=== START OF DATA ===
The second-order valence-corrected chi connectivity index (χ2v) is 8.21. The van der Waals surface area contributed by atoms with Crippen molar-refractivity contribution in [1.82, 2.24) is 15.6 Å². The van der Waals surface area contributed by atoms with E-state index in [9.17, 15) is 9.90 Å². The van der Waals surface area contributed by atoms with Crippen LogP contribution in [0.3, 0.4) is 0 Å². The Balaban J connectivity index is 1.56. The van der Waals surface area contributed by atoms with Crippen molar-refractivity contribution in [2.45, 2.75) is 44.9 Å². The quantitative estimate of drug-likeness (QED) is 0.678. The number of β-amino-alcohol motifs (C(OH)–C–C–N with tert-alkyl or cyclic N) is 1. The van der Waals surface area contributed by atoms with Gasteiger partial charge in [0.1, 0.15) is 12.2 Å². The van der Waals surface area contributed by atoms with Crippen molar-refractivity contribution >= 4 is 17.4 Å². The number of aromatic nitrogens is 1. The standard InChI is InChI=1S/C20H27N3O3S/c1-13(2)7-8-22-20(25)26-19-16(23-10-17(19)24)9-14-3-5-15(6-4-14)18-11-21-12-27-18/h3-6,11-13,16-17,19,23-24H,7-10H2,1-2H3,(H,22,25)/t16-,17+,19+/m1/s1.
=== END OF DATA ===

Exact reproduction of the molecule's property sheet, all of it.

The second-order valence-corrected chi connectivity index (χ2v) is 8.21. The van der Waals surface area contributed by atoms with Crippen molar-refractivity contribution in [1.82, 2.24) is 15.6 Å². The van der Waals surface area contributed by atoms with E-state index in [9.17, 15) is 9.90 Å². The van der Waals surface area contributed by atoms with Crippen LogP contribution in [0.3, 0.4) is 0 Å². The Balaban J connectivity index is 1.56. The van der Waals surface area contributed by atoms with Crippen molar-refractivity contribution in [2.45, 2.75) is 44.9 Å². The quantitative estimate of drug-likeness (QED) is 0.678. The number of β-amino-alcohol motifs (C(OH)–C–C–N with tert-alkyl or cyclic N) is 1. The van der Waals surface area contributed by atoms with Gasteiger partial charge in [0.1, 0.15) is 12.2 Å². The van der Waals surface area contributed by atoms with Crippen molar-refractivity contribution >= 4 is 17.4 Å². The number of aromatic nitrogens is 1. The standard InChI is InChI=1S/C20H27N3O3S/c1-13(2)7-8-22-20(25)26-19-16(23-10-17(19)24)9-14-3-5-15(6-4-14)18-11-21-12-27-18/h3-6,11-13,16-17,19,23-24H,7-10H2,1-2H3,(H,22,25)/t16-,17+,19+/m1/s1.